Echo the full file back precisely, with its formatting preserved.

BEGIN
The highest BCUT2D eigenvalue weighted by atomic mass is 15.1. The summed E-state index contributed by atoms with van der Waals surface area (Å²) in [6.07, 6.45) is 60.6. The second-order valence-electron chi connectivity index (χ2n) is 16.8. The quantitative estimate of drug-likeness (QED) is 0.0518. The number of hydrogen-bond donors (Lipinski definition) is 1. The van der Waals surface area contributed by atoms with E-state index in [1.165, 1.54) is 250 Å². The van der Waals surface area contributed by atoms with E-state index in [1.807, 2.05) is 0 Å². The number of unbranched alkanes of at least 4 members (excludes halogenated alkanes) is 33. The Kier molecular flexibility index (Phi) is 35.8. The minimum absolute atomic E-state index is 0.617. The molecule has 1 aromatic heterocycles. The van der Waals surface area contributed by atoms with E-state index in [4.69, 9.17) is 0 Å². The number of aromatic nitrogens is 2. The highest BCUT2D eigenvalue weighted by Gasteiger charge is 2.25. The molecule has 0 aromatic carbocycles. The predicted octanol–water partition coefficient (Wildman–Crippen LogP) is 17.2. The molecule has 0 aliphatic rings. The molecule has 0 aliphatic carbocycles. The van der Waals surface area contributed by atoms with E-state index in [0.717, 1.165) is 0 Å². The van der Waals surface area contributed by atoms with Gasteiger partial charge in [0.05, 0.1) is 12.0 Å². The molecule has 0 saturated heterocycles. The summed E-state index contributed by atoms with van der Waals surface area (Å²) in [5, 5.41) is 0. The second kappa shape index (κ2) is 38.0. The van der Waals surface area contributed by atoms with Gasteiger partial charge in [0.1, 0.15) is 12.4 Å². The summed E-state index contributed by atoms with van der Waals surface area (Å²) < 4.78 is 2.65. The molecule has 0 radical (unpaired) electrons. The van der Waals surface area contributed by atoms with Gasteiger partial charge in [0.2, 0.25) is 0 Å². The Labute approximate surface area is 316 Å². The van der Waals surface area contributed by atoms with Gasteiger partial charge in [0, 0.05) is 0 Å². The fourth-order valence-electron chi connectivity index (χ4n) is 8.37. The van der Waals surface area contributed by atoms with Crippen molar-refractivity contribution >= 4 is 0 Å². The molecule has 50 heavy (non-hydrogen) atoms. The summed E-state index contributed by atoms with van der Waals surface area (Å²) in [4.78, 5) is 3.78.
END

The highest BCUT2D eigenvalue weighted by atomic mass is 15.1. The summed E-state index contributed by atoms with van der Waals surface area (Å²) in [6.07, 6.45) is 60.6. The second-order valence-electron chi connectivity index (χ2n) is 16.8. The quantitative estimate of drug-likeness (QED) is 0.0518. The number of hydrogen-bond donors (Lipinski definition) is 1. The van der Waals surface area contributed by atoms with E-state index in [1.165, 1.54) is 250 Å². The van der Waals surface area contributed by atoms with E-state index in [1.807, 2.05) is 0 Å². The number of unbranched alkanes of at least 4 members (excludes halogenated alkanes) is 33. The Kier molecular flexibility index (Phi) is 35.8. The minimum absolute atomic E-state index is 0.617. The molecule has 1 aromatic heterocycles. The van der Waals surface area contributed by atoms with E-state index in [4.69, 9.17) is 0 Å². The number of aromatic nitrogens is 2. The highest BCUT2D eigenvalue weighted by Gasteiger charge is 2.25. The molecule has 0 aromatic carbocycles. The predicted octanol–water partition coefficient (Wildman–Crippen LogP) is 17.2. The molecule has 0 aliphatic rings. The molecule has 0 aliphatic carbocycles. The van der Waals surface area contributed by atoms with E-state index in [0.717, 1.165) is 0 Å². The van der Waals surface area contributed by atoms with Gasteiger partial charge in [0.05, 0.1) is 12.0 Å². The molecule has 0 saturated heterocycles. The summed E-state index contributed by atoms with van der Waals surface area (Å²) in [5, 5.41) is 0. The second kappa shape index (κ2) is 38.0. The van der Waals surface area contributed by atoms with Gasteiger partial charge in [0.1, 0.15) is 12.4 Å². The summed E-state index contributed by atoms with van der Waals surface area (Å²) < 4.78 is 2.65. The molecule has 0 radical (unpaired) electrons. The van der Waals surface area contributed by atoms with Gasteiger partial charge in [0.2, 0.25) is 0 Å². The Labute approximate surface area is 316 Å². The van der Waals surface area contributed by atoms with Gasteiger partial charge in [0, 0.05) is 0 Å². The fourth-order valence-electron chi connectivity index (χ4n) is 8.37. The van der Waals surface area contributed by atoms with Crippen molar-refractivity contribution >= 4 is 0 Å². The molecule has 50 heavy (non-hydrogen) atoms. The summed E-state index contributed by atoms with van der Waals surface area (Å²) in [4.78, 5) is 3.78.